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Bringing Pharmacists’ Services to Rural Africa

Jun 01, 2010

Getting Started

Imbi Ichile, Pharm.D.

When I first got to South Africa, I was very excited, but I also had to establish myself and my credentials. There was some skepticism about a pharmacist coming from the U.S. and coming through a pharmaceutical company residency program. I had to let them know I was there as a professional, and that I wasn’t going to push anything on them.

Cultural barriers were also a consideration. I had heard that I’d be in competition with traditional healers, but actually, I found there was a lot of camaraderie between traditional and mainstream healers. They do training back and forth. There’s a high level of cultural sensitivity involved. You can’t go in and say, “That’s wrong; this is right.” It’s more about how you work your pharmacy expertise into what their beliefs are. You get better results that way.

Finding New Opportunities

The residency required me to be quite creative, as I had to tailor the work to each site. In South Africa, I focused on patient education. You have to be licensed to dispense there, and I was not licensed, so that allowed me to focus on areas that pharmacists didn’t usually focus on. For example, in a 4,000-bed hospital, there were only nine pharmacists, so they had to get patients in and out. Educating patients and creating things like drug information centers were not a priority, so that was where I saw an opportunity.

In Lesotho, I trained pharmacy assistants and technicians. The Senkatana Center, which is a health clinic that only treats HIV patients, had a team of pharmacy assistants led by a pharmacy technician. I did a whole set of training modules, from basic drug delivery to adverse reactions to information on HIV disease states and how the virus affects CD4 cells. They all got certificates at the end. It was fulfilling for them and for me.

Reaching Out via Health Fair

One event stands out for me: We put together a full-service health fair during the South African Pharmacy Council’s National Pharmacy Week. Practitioners would usually just go around to the different wards in the hospitals and provide information based on the year’s theme. This time, the services came to the people in a rural area. Government, local hospitals, community-based organizations, and private entities all partnered together. We were able to offer more than 500 rural-area residents all kinds of services, including mental health, social services, pediatric care, and blood pressure and blood glucose monitoring. There was a fully stocked pharmacy, and there were five medical rooms for doctors to see patients. There were a number of diagnoses that the patients would not have otherwise gotten because they didn’t have access to care where they lived.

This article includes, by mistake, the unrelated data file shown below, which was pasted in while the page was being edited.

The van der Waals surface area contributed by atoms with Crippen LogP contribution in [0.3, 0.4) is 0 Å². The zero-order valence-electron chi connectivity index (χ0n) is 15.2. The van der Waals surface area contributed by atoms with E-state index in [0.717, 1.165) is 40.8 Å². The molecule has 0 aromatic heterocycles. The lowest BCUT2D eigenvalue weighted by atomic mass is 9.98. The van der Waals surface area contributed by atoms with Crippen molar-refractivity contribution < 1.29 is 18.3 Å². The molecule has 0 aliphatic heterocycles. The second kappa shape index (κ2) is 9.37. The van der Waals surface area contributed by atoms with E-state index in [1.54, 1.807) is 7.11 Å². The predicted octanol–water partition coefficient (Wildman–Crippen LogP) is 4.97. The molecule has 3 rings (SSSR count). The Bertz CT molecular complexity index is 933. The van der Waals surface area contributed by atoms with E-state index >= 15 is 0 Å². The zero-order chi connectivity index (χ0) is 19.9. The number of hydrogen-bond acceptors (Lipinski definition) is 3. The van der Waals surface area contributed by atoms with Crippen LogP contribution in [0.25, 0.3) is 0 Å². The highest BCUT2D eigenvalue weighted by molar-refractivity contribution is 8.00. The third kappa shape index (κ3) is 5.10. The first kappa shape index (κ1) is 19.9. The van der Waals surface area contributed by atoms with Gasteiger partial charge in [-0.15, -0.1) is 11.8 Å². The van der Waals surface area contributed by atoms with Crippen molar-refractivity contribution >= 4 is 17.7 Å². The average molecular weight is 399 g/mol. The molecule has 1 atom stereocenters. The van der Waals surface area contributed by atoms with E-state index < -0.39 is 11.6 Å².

A New Way of Thinking

I found during my time in South Africa and Lesotho that the residents have a communal way of addressing issues. The community-based organizations that exist there offer all kinds of services, from health care to food and income-generating activities that help build independence and financial freedom. Their whole approach seems to be to embrace the HIV/AIDS community. For example, I saw a campaign with the tagline “I love you, positive or negative.” That was profound to me. We could learn from these health care providers how to structure our programs and policies to be more embracing, and how we can bring more people into care.

The most rewarding thing about the residency experience was the feedback I received. People there show a great amount of appreciation for things that we might consider small. The experience has also changed my perspective on what people can do, and have a desire to do, in that part of the world. A little bit of thought goes a long way there, and there’s a lot of encouragement to keep the program going. 

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